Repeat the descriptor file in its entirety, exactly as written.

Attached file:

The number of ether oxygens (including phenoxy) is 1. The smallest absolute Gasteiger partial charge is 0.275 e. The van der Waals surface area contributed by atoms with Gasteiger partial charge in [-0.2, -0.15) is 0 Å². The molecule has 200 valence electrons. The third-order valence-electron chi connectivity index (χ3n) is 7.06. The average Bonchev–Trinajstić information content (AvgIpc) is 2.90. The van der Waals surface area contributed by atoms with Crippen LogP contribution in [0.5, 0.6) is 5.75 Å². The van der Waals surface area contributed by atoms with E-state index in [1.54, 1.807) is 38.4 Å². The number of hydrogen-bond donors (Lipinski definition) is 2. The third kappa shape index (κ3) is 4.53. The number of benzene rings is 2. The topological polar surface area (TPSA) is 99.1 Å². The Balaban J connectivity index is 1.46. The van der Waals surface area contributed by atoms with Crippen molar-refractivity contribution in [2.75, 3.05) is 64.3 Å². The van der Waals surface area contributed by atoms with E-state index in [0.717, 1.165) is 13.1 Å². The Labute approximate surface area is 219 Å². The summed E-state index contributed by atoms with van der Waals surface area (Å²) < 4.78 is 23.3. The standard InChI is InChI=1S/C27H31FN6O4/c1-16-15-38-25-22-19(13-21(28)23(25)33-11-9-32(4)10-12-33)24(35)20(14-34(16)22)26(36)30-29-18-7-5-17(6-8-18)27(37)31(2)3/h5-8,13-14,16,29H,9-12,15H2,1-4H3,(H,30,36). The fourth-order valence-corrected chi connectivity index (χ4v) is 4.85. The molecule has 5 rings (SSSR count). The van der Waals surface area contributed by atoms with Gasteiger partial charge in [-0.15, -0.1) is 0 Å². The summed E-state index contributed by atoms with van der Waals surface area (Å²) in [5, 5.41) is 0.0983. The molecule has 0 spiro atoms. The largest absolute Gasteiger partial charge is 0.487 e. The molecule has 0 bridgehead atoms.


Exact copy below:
The number of ether oxygens (including phenoxy) is 1. The smallest absolute Gasteiger partial charge is 0.275 e. The van der Waals surface area contributed by atoms with Gasteiger partial charge in [-0.2, -0.15) is 0 Å². The molecule has 200 valence electrons. The third-order valence-electron chi connectivity index (χ3n) is 7.06. The average Bonchev–Trinajstić information content (AvgIpc) is 2.90. The van der Waals surface area contributed by atoms with Crippen LogP contribution in [0.5, 0.6) is 5.75 Å². The van der Waals surface area contributed by atoms with E-state index in [1.54, 1.807) is 38.4 Å². The number of hydrogen-bond donors (Lipinski definition) is 2. The third kappa shape index (κ3) is 4.53. The number of benzene rings is 2. The topological polar surface area (TPSA) is 99.1 Å². The Balaban J connectivity index is 1.46. The van der Waals surface area contributed by atoms with Crippen molar-refractivity contribution in [2.75, 3.05) is 64.3 Å². The van der Waals surface area contributed by atoms with E-state index in [0.717, 1.165) is 13.1 Å². The Labute approximate surface area is 219 Å². The summed E-state index contributed by atoms with van der Waals surface area (Å²) < 4.78 is 23.3. The standard InChI is InChI=1S/C27H31FN6O4/c1-16-15-38-25-22-19(13-21(28)23(25)33-11-9-32(4)10-12-33)24(35)20(14-34(16)22)26(36)30-29-18-7-5-17(6-8-18)27(37)31(2)3/h5-8,13-14,16,29H,9-12,15H2,1-4H3,(H,30,36). The fourth-order valence-corrected chi connectivity index (χ4v) is 4.85. The molecule has 5 rings (SSSR count). The van der Waals surface area contributed by atoms with Gasteiger partial charge in [-0.15, -0.1) is 0 Å². The summed E-state index contributed by atoms with van der Waals surface area (Å²) in [5, 5.41) is 0.0983. The molecule has 0 spiro atoms. The largest absolute Gasteiger partial charge is 0.487 e. The molecule has 0 bridgehead atoms.